Thickbill noun The bullfinch. [ Prov. Eng.]

Thicken transitive verb [ imperfect & past participle Thickened ; present participle & verbal noun Thickening .] To make thick (in any sense of the word). Specifically: --

(a) To render dense; to inspissate; as, to thicken paint.

(b) To make close; to fill up interstices in; as, to thicken cloth; to thicken ranks of trees or men.

(c) To strengthen; to confirm. [ Obsolete]

And this may to thicken other proofs.
Shak.

(d) To make more frequent; as, to thicken blows.

Thicken intransitive verb To become thick. "Thy luster thickens when he shines by." Shak.

The press of people thickens to the court.
Dryden.

The combat thickens , like the storm that flies.
Dryden.

Thickening noun Something put into a liquid or mass to make it thicker.

Thicket noun [ Anglo-Saxon þiccet . See Thick , adjective ] A wood or a collection of trees, shrubs, etc., closely set; as, a ram caught in a thicket . Gen. xxii. 13.

Thickhead noun
1. A thick-headed or stupid person. [ Colloq.]

2. (Zoology) Any one of several species of Australian singing birds of the genus Pachycephala . The males of some of the species are bright-colored. Some of the species are popularly called thrushes .

Thickish adjective Somewhat thick.

Thickly adverb In a thick manner; deeply; closely.

Thickness noun [ Anglo-Saxon ...icnes .] The quality or state of being thick (in any of the senses of the adjective).

Thickset adjective
1. Close planted; as, a thickset wood; a thickset hedge. Dryden.

2. Having a short, thick body; stout.

Thickset noun
1. A close or thick hedge.

2. A stout, twilled cotton cloth; a fustian corduroy, or velveteen. McElrath.

Thickskin noun A coarse, gross person; a person void of sensibility or sinsitiveness; a dullard.

Thickskull noun A dullard, or dull person; a blockhead; a numskull. Entick.

Thider adverb Thither. [ Obsolete] Chaucer.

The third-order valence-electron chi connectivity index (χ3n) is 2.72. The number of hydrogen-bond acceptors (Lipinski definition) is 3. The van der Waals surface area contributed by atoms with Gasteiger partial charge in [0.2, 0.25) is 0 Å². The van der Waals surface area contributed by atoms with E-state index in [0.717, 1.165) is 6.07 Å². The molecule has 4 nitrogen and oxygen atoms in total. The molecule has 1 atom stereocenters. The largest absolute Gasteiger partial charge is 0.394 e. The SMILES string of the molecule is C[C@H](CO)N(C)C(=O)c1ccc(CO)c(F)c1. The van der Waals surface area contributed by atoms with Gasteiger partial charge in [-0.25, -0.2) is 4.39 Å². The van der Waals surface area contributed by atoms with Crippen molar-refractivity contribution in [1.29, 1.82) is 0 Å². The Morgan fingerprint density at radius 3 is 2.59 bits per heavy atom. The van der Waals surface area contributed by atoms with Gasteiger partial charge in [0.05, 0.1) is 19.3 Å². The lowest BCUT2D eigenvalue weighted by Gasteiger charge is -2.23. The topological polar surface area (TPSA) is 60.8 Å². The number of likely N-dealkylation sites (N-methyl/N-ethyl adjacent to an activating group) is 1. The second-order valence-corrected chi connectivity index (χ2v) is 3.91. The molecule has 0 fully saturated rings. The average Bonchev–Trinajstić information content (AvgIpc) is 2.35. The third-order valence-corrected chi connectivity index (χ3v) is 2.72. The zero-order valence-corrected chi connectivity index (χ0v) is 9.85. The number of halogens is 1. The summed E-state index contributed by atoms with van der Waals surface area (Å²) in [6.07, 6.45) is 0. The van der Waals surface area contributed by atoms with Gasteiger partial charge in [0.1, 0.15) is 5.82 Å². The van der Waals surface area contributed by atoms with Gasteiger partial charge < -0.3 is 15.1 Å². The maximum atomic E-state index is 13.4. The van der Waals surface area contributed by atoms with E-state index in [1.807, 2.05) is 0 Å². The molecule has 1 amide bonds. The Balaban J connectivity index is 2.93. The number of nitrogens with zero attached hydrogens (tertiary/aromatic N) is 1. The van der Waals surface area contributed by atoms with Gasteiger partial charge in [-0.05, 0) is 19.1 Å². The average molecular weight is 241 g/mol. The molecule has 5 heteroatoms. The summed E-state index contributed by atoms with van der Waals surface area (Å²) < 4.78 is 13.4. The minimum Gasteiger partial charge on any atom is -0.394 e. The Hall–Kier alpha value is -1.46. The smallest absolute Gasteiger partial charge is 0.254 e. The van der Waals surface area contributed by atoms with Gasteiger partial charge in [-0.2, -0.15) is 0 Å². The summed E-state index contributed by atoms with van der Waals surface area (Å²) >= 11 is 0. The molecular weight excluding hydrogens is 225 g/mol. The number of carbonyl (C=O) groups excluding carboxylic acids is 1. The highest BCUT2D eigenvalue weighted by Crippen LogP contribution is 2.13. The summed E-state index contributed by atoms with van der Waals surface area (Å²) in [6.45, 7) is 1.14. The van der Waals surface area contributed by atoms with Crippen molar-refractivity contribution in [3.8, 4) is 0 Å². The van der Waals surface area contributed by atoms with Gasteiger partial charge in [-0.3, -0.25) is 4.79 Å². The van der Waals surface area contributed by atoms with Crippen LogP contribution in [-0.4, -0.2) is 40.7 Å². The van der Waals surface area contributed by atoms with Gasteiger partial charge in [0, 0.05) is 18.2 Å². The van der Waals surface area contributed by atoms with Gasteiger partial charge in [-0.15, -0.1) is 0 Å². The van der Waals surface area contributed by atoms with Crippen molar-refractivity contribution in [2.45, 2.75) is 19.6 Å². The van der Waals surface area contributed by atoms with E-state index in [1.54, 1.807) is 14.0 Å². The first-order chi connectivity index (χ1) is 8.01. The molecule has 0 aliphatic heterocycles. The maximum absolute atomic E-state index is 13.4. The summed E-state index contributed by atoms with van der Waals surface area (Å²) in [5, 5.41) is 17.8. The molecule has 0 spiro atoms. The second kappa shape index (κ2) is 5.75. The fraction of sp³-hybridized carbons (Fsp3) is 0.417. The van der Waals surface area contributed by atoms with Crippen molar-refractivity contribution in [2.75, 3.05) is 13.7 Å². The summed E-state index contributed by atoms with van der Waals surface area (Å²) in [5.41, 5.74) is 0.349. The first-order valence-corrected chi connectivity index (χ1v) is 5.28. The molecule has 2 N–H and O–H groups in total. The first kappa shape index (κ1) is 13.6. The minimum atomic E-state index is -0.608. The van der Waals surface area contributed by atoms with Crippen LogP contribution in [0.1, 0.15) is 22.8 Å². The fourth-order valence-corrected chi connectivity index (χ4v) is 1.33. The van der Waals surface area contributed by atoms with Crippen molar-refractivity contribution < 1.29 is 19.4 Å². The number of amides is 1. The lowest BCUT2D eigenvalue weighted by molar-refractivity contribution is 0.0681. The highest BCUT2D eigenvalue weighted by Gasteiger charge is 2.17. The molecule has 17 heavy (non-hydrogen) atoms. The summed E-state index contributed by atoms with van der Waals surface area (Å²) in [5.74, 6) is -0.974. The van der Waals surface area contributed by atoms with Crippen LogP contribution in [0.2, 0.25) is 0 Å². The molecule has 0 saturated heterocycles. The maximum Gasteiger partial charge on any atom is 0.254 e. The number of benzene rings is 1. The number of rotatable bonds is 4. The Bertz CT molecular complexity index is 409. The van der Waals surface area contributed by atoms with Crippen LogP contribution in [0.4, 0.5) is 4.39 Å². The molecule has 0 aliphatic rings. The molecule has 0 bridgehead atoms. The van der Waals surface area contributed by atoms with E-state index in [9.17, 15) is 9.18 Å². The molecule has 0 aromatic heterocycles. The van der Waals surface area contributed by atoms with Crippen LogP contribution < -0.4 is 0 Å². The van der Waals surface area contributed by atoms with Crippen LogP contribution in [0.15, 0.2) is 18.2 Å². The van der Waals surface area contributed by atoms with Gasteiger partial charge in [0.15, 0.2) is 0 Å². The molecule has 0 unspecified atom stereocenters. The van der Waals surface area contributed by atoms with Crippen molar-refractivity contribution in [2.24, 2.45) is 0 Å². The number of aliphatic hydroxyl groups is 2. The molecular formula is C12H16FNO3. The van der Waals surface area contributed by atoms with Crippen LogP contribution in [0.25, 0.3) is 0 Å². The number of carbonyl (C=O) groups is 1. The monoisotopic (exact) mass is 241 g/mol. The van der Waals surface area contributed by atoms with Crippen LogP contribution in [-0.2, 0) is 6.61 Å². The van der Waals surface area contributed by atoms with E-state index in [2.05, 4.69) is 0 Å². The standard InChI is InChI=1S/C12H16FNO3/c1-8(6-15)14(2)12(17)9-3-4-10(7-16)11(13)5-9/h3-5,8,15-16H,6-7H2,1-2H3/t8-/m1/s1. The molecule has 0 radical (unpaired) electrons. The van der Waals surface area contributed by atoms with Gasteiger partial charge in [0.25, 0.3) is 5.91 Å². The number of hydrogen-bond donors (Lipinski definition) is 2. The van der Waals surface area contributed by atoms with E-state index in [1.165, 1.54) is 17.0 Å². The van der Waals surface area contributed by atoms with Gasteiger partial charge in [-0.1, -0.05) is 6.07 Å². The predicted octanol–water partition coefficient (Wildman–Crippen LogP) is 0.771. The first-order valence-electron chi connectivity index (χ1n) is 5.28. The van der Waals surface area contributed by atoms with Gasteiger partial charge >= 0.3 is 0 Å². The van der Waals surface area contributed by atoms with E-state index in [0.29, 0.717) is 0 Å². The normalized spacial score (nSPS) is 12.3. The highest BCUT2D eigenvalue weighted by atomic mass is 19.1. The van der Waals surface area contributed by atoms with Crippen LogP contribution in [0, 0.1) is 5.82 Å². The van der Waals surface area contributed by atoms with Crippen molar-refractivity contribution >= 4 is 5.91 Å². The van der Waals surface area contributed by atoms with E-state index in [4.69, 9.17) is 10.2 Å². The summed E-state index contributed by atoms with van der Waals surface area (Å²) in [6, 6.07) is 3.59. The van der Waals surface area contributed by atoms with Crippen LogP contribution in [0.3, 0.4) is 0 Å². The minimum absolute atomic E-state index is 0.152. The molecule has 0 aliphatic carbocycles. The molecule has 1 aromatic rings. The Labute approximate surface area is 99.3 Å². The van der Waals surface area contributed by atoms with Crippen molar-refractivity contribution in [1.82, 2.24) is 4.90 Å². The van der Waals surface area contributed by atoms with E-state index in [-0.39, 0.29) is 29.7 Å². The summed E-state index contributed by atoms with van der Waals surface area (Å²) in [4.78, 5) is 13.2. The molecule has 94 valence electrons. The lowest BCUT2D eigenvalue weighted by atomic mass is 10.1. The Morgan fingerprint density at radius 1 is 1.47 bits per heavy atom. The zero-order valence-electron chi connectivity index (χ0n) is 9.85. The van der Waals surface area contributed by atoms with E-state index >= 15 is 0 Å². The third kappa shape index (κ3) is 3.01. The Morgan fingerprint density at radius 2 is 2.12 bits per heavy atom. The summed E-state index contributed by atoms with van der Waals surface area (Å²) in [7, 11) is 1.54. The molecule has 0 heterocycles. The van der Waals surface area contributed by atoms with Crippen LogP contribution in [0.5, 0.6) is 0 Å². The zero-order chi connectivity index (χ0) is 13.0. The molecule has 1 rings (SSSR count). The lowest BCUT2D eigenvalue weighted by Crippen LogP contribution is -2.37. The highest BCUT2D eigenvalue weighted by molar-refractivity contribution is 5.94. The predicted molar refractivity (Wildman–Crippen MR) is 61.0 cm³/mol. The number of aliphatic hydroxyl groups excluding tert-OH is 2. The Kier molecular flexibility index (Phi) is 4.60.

Thiderward adverb Thitherward. [ Obsolete]

Thief (thēf) noun ; plural Thieves (thēvz). [ Middle English thef , theef , Anglo-Saxon þeóf ; akin to OFries. thiaf , Old Saxon theof , thiof , Dutch dief , German dieb , Old High German diob , Icelandic þjōfr , Swedish tjuf , Danish tyv , Goth. þiufs , þiubs , and perhaps to Lithuanian tupeti to squat or crouch down. Confer Theft .]
1. One who steals; one who commits theft or larceny. See Theft .

There came a privy thief , men clepeth death.
Chaucer.

Where thieves break through and steal.
Matt. vi. 19.

2. A waster in the snuff of a candle. Bp. Hall.

Thief catcher . Same as Thief taker . -- Thief leader , one who leads or takes away a thief. L'Estrange. -- Thief taker , one whose business is to find and capture thieves and bring them to justice. -- Thief tube , a tube for withdrawing a sample of a liquid from a cask. -- Thieves' vinegar , a kind of aromatic vinegar for the sick room, taking its name from the story that thieves, by using it, were enabled to plunder, with impunity to health, in the great plague at London. [ Eng.]

Syn. -- Robber; pilferer. -- Thief , Robber . A thief takes our property by stealth; a robber attacks us openly, and strips us by main force.

Take heed, have open eye, for thieves do foot by night.
Shak.

Some roving robber calling to his fellows.
Milton.

Thiefly adjective & adverb Like a thief; thievish; thievishly. [ Obsolete] Chaucer.

Thiënone noun [ Thiën yl + ket one .] (Chemistry) A ketone derivative of thiophene obtained as a white crystalline substance, (C 4 H 3 S) 2 .CO, by the action of aluminium chloride and carbonyl chloride on thiophene.

Thiënyl noun [ Thi oph ene + -yl .] (Chemistry) The hypothetical radical C 4 H 3 S, regarded as the essential residue of thiophene and certain of its derivatives.

Thieve transitive verb & i. [ imperfect & past participle Thieved ; present participle & verbal noun Thieving .] [ Anglo-Saxon ge þeófian .] To practice theft; to steal.

Thievery noun
1. The practice of stealing; theft; thievishness.

Among the Spartans, thievery was a practice morally good and honest.
South.